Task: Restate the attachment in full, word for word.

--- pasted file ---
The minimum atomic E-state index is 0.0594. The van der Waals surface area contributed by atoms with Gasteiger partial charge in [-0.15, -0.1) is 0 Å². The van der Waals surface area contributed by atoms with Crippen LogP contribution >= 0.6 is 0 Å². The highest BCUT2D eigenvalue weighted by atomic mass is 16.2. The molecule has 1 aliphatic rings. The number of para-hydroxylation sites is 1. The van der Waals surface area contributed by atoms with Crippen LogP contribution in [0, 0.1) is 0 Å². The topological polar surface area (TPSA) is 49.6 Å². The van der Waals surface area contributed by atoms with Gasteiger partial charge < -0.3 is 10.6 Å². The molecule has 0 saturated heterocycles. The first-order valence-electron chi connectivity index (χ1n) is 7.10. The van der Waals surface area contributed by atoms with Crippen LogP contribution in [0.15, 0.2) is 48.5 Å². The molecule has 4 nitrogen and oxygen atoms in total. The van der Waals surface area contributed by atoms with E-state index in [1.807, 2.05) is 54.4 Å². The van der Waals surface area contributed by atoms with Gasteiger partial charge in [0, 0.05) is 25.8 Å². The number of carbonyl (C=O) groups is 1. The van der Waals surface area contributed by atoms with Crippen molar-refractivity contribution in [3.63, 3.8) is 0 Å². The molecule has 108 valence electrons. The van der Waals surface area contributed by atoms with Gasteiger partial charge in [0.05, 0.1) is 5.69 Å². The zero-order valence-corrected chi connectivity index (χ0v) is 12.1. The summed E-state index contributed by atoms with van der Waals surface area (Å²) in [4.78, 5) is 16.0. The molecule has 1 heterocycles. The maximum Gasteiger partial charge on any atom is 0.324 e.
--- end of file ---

The minimum atomic E-state index is 0.0594. The van der Waals surface area contributed by atoms with Gasteiger partial charge in [-0.15, -0.1) is 0 Å². The van der Waals surface area contributed by atoms with Crippen LogP contribution >= 0.6 is 0 Å². The highest BCUT2D eigenvalue weighted by atomic mass is 16.2. The molecule has 1 aliphatic rings. The number of para-hydroxylation sites is 1. The van der Waals surface area contributed by atoms with Crippen LogP contribution in [0, 0.1) is 0 Å². The topological polar surface area (TPSA) is 49.6 Å². The van der Waals surface area contributed by atoms with Gasteiger partial charge < -0.3 is 10.6 Å². The molecule has 0 saturated heterocycles. The first-order valence-electron chi connectivity index (χ1n) is 7.10. The van der Waals surface area contributed by atoms with Crippen LogP contribution in [0.15, 0.2) is 48.5 Å². The molecule has 4 nitrogen and oxygen atoms in total. The van der Waals surface area contributed by atoms with E-state index in [1.807, 2.05) is 54.4 Å². The van der Waals surface area contributed by atoms with Gasteiger partial charge in [0, 0.05) is 25.8 Å². The number of carbonyl (C=O) groups is 1. The van der Waals surface area contributed by atoms with Crippen molar-refractivity contribution in [3.63, 3.8) is 0 Å². The molecule has 108 valence electrons. The van der Waals surface area contributed by atoms with Gasteiger partial charge in [0.05, 0.1) is 5.69 Å². The zero-order valence-corrected chi connectivity index (χ0v) is 12.1. The summed E-state index contributed by atoms with van der Waals surface area (Å²) in [4.78, 5) is 16.0. The molecule has 1 heterocycles. The maximum Gasteiger partial charge on any atom is 0.324 e.